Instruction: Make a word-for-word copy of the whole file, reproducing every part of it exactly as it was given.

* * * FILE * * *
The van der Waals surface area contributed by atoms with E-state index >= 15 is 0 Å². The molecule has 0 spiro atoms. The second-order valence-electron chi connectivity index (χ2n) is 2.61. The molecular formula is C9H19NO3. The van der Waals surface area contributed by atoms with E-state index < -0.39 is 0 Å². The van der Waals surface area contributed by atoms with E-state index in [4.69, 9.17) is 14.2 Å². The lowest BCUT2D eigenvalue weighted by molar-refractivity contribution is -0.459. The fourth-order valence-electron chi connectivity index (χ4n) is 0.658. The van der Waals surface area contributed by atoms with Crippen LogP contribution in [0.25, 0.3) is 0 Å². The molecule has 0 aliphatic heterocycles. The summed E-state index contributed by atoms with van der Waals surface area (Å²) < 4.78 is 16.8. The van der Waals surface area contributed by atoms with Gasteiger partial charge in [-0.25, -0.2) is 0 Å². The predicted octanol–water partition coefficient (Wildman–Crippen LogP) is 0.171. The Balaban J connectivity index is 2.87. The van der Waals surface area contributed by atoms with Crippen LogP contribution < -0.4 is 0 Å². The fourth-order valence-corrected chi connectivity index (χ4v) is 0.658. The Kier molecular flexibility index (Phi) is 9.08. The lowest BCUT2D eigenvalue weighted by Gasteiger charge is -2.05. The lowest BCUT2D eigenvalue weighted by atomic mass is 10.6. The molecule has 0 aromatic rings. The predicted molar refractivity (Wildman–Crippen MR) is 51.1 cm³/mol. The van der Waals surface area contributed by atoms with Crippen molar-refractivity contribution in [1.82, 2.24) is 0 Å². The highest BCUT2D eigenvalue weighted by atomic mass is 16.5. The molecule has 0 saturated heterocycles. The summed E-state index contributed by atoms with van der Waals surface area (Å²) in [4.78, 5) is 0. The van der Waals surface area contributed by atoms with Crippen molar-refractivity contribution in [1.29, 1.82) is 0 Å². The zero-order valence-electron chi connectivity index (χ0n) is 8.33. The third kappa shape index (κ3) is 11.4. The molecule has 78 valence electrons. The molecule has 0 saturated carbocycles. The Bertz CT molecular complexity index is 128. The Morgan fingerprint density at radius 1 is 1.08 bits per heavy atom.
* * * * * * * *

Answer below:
The van der Waals surface area contributed by atoms with E-state index >= 15 is 0 Å². The molecule has 0 spiro atoms. The second-order valence-electron chi connectivity index (χ2n) is 2.61. The molecular formula is C9H19NO3. The van der Waals surface area contributed by atoms with E-state index < -0.39 is 0 Å². The van der Waals surface area contributed by atoms with E-state index in [4.69, 9.17) is 14.2 Å². The lowest BCUT2D eigenvalue weighted by molar-refractivity contribution is -0.459. The fourth-order valence-electron chi connectivity index (χ4n) is 0.658. The van der Waals surface area contributed by atoms with Crippen LogP contribution in [0.25, 0.3) is 0 Å². The molecule has 0 aliphatic heterocycles. The summed E-state index contributed by atoms with van der Waals surface area (Å²) < 4.78 is 16.8. The van der Waals surface area contributed by atoms with Gasteiger partial charge in [-0.25, -0.2) is 0 Å². The predicted octanol–water partition coefficient (Wildman–Crippen LogP) is 0.171. The Balaban J connectivity index is 2.87. The van der Waals surface area contributed by atoms with Crippen LogP contribution < -0.4 is 0 Å². The fourth-order valence-corrected chi connectivity index (χ4v) is 0.658. The Kier molecular flexibility index (Phi) is 9.08. The lowest BCUT2D eigenvalue weighted by Gasteiger charge is -2.05. The lowest BCUT2D eigenvalue weighted by atomic mass is 10.6. The molecule has 0 aromatic rings. The predicted molar refractivity (Wildman–Crippen MR) is 51.1 cm³/mol. The van der Waals surface area contributed by atoms with Crippen molar-refractivity contribution in [1.82, 2.24) is 0 Å². The highest BCUT2D eigenvalue weighted by atomic mass is 16.5. The molecule has 0 saturated heterocycles. The summed E-state index contributed by atoms with van der Waals surface area (Å²) in [4.78, 5) is 0. The van der Waals surface area contributed by atoms with Crippen molar-refractivity contribution in [1.29, 1.82) is 0 Å². The zero-order valence-electron chi connectivity index (χ0n) is 8.33. The third kappa shape index (κ3) is 11.4. The molecule has 78 valence electrons. The molecule has 0 saturated carbocycles. The Bertz CT molecular complexity index is 128. The Morgan fingerprint density at radius 1 is 1.08 bits per heavy atom.